Newtownabbey woman prepares for charity race to show ‘there is life after cancer’

A cancer survivor from Newtownabbey is set to Race for Life at Home and carry on the fight against the disease as Northern Ireland looks beyond lockdown.

Friday, 2nd April 2021, 2:31 pm

Jennifer Lau-Mason who is sevem years clear from a lung cancer diagnosis, will mark that milestone by taking part in a new virtual weekend this Spring.

She plans to raise funds for Cancer Research UK by completing her own Race for Life 5K, near her home, on Saturday, April 24. On that date she will join thousands of people from across the UK who have all vowed to take part in their own Race for Life at Home challenge that weekend, either alone or in small, socially distanced groups - but all on the same day- to help people with cancer.

People can visit raceforlife.org to enter Race for Life at Home for £5 then receive a Race pack which includes a medal. Money raised will help scientists find new ways to prevent, diagnose and treat cancer, helping to save more lives. 

Jennifer Lau-Mason gets in some practice for the big weekend

Cancer Research UK is predicting a staggering £300 million drop in income caused by Covid-19 over the next three years which could put future medical breakthroughs at risk. All 400 mass-participation Race for Life events across the UK were cancelled last year to protect the country’s health during the pandemic. And events that were scheduled for this spring and early summer have also now been postponed. This includes the Race for Life 5K, which had been due to take place at Stormont in May.

But Jennifer knows exactly how vital it is to keep raising funds for life-saving research. She also knows first-hand the devastating impact the disease has on individuals and families, having been diagnosed with lung cancer in July 2013 at just 39 years of age.

“It may sound strange to say I am lucky,” said Jennifer, “but my cancer was diagnosed almost by accident.”

Jennifer had been treated for pneumonia in 2012 and when, one year later, she began to feel tired all the time, she had no idea it could be anything serious. However, when she developed a pain in her side a follow-up x-ray was done, which showed what was thought to be an abscess on her left lung.

Jennifer and Andrew on their wedding day.

“When I was given the news that it was actually a tumour, I felt my whole world was ending,” recalls Jennifer “ and when the consultant said surgery was not possible as it was too close to a main artery, I was devastated.

“My thoughts immediately turned to my seven-year-old son Ryan and I convinced myself I would not see Christmas.”

However on her next hospital visit Jennifer saw a different consultant, who felt surgery was possible and following chemotherapy treatment, she had surgery in November 2013 to remove her lung. She took a year away from her work in retail to help with the recovery period, which she found very difficult.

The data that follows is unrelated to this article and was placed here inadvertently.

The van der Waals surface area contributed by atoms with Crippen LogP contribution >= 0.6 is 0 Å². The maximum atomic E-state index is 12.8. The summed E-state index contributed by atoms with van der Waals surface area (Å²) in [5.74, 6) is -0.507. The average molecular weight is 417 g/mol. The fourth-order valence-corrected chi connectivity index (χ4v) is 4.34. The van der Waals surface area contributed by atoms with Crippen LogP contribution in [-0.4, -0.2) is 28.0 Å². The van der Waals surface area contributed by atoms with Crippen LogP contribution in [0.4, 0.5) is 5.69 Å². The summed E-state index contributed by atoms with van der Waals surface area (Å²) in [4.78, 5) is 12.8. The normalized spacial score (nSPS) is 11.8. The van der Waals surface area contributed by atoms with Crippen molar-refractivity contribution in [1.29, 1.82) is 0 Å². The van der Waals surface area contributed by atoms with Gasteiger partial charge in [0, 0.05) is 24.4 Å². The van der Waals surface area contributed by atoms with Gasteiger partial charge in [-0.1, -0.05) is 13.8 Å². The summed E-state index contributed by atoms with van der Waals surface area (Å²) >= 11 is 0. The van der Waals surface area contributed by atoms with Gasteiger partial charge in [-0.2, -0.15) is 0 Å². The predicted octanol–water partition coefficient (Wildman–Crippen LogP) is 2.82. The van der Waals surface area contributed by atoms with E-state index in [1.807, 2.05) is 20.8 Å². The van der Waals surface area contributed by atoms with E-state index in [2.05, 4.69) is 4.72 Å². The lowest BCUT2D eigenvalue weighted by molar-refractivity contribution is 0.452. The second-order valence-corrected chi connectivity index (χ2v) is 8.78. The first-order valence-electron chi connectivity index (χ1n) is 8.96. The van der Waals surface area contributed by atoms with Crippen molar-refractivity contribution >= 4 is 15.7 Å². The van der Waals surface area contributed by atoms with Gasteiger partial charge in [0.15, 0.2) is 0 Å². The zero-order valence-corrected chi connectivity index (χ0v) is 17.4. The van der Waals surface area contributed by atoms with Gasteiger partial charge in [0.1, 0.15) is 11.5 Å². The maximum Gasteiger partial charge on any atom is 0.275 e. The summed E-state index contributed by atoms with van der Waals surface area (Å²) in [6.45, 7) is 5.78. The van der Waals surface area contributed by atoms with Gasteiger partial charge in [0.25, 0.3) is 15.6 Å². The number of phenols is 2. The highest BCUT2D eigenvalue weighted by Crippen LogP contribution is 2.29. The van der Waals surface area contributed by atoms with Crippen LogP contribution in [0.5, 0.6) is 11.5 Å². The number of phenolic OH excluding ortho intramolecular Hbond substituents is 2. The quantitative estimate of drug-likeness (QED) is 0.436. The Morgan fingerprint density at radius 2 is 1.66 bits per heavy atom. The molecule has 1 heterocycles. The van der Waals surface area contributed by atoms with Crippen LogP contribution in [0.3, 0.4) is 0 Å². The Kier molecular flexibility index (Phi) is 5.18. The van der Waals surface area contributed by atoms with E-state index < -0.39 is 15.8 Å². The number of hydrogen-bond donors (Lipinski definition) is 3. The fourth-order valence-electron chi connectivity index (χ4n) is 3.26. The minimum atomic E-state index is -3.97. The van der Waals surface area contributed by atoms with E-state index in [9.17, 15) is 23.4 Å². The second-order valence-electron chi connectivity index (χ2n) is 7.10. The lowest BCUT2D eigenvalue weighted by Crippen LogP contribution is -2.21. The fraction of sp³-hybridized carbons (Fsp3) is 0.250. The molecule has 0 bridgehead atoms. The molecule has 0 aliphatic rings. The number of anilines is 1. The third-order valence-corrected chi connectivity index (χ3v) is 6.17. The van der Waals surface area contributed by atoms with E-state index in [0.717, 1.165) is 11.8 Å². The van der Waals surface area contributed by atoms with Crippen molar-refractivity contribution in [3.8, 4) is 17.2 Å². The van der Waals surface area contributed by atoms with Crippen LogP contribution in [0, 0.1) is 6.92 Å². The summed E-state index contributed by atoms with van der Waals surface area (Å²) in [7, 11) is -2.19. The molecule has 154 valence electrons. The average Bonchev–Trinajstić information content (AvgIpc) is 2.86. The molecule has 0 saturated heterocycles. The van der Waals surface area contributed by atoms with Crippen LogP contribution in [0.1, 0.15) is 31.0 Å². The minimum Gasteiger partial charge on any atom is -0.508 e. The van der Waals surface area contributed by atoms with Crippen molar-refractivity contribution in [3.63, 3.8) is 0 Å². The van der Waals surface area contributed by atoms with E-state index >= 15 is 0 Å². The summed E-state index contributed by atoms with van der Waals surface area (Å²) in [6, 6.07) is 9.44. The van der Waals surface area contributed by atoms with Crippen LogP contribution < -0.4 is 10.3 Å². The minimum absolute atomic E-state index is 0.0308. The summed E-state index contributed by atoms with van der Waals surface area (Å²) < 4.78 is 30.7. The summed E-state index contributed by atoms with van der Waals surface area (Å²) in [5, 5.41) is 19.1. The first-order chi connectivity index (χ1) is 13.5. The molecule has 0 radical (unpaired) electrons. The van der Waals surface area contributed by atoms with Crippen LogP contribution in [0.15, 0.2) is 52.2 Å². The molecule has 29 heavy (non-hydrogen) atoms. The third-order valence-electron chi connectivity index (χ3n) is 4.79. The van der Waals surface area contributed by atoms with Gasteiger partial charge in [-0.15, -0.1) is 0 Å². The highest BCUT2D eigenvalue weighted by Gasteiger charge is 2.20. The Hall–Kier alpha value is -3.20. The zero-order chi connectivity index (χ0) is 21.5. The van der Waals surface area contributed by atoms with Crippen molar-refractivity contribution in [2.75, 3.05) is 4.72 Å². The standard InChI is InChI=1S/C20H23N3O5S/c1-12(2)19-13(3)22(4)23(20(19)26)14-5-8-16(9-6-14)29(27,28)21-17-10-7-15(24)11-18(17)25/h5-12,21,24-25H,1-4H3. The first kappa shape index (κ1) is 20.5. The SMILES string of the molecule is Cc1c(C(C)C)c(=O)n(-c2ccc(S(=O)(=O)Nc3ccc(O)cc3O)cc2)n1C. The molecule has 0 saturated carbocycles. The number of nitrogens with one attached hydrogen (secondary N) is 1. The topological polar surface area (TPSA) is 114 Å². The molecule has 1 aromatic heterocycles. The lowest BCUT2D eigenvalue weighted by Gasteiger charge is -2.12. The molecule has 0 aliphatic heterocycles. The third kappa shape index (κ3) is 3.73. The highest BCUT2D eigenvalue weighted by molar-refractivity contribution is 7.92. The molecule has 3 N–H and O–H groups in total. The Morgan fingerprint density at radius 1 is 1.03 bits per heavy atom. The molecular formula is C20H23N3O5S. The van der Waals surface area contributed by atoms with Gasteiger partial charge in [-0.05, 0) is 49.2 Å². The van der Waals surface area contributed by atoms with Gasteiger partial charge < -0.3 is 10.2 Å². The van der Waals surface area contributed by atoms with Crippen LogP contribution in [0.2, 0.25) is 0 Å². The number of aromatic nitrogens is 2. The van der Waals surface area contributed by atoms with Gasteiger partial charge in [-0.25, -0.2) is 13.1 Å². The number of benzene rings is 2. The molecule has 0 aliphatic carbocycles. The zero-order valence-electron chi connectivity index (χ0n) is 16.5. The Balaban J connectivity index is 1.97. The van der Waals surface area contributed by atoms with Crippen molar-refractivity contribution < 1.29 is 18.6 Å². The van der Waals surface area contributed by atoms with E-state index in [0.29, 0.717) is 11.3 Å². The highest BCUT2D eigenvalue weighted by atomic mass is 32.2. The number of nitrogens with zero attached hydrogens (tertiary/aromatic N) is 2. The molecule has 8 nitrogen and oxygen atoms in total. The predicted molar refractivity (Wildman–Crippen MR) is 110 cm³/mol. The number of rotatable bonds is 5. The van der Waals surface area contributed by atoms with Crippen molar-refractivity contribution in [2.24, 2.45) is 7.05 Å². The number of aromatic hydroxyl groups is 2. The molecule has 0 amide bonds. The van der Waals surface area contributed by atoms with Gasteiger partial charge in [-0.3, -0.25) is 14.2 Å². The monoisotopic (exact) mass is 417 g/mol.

“It was a decision to return to work that helped pull me through.

“I had been with my partner Andrew since 2001 and it had always been my dream to marry, but we just kept putting it off,” added Jennifer. “But my cancer diagnosis made us realise life is too short. I felt I had been given a second chance, so we had a wonderful wedding in 2016.

“Research has helped save my life, so please support this campaign and give other families the chance to stay together longer.

“I want to give people hope. I am now over seven years clear – there is life after cancer.”

Cancer Research UK’s Race for Life, which has been in partnership with Tesco for 20 years, is an inspiring series of 3K, 5K, 10K, Pretty Muddy and Pretty Muddy Kids events which raise millions of pounds every year to help beat cancer by funding crucial research.

Every hour someone in Northern Ireland is diagnosed with cancer and one in two people in the UK born after 1960 will get cancer in their lifetime. But the good news is more people are surviving the disease now than ever before. Cancer survival in the UK has doubled since the early 1970s and Cancer Research UK’s work has been at the heart of that progress.

Jean Walsh, Cancer Research UK’s spokesperson for Northern Ireland, said: “The truth is, Covid-19 has slowed us down.

“But we will never stop and we are absolutely determined to continue to create better cancer treatments for tomorrow.  Even though we have to Race for Life differently this spring, nothing is going to stop us running, walking or jogging to raise money to help beat cancer. We’d urge as many people as possible to join us this April and Race for Life at Home.

A live broadcast on the Cancer Research UK Race for Life Facebook and Race for Life Instagram pages on Saturday, April will include an energiser from a fitness expert as well as inspirational messages of support from people who have been through cancer.

Participants are then invited to run, walk or jog 5K. Organisers are also inviting participants to share photos and videos on social media using the hashtag #RaceatHome 

 To enter Race for Life at Home, visit raceforlife.org or call 0300 123 0770. Join in and share with #RaceatHome